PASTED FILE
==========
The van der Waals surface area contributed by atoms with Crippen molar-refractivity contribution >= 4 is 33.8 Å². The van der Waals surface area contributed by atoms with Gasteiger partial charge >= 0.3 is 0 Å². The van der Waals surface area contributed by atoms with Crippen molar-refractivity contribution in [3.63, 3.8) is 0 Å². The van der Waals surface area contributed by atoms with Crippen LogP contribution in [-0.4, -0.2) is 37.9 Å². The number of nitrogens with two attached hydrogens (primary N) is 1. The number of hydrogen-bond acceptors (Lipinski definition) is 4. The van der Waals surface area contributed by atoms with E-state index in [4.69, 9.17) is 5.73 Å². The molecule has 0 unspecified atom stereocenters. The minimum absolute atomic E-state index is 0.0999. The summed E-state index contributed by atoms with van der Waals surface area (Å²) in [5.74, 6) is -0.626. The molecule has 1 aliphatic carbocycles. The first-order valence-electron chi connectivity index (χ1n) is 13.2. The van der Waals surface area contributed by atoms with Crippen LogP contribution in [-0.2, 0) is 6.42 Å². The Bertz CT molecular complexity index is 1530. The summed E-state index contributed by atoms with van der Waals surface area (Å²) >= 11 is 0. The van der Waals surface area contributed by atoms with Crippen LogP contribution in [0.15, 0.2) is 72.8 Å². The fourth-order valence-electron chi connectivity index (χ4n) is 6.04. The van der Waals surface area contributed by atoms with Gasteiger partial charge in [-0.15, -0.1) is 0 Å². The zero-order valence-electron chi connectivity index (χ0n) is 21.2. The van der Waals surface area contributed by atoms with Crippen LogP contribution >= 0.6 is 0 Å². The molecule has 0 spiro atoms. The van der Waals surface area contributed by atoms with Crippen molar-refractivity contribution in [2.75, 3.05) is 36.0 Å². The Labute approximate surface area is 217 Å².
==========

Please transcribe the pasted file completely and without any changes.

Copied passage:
The van der Waals surface area contributed by atoms with Crippen molar-refractivity contribution >= 4 is 33.8 Å². The van der Waals surface area contributed by atoms with Gasteiger partial charge >= 0.3 is 0 Å². The van der Waals surface area contributed by atoms with Crippen molar-refractivity contribution in [3.63, 3.8) is 0 Å². The van der Waals surface area contributed by atoms with Crippen LogP contribution in [-0.4, -0.2) is 37.9 Å². The number of nitrogens with two attached hydrogens (primary N) is 1. The number of hydrogen-bond acceptors (Lipinski definition) is 4. The van der Waals surface area contributed by atoms with E-state index in [4.69, 9.17) is 5.73 Å². The molecule has 0 unspecified atom stereocenters. The minimum absolute atomic E-state index is 0.0999. The summed E-state index contributed by atoms with van der Waals surface area (Å²) in [5.74, 6) is -0.626. The molecule has 1 aliphatic carbocycles. The first-order valence-electron chi connectivity index (χ1n) is 13.2. The van der Waals surface area contributed by atoms with Crippen LogP contribution in [-0.2, 0) is 6.42 Å². The Bertz CT molecular complexity index is 1530. The summed E-state index contributed by atoms with van der Waals surface area (Å²) >= 11 is 0. The van der Waals surface area contributed by atoms with Crippen LogP contribution in [0.15, 0.2) is 72.8 Å². The fourth-order valence-electron chi connectivity index (χ4n) is 6.04. The van der Waals surface area contributed by atoms with Gasteiger partial charge in [-0.15, -0.1) is 0 Å². The zero-order valence-electron chi connectivity index (χ0n) is 21.2. The van der Waals surface area contributed by atoms with Crippen LogP contribution >= 0.6 is 0 Å². The molecule has 0 spiro atoms. The van der Waals surface area contributed by atoms with Crippen molar-refractivity contribution in [2.75, 3.05) is 36.0 Å². The Labute approximate surface area is 217 Å².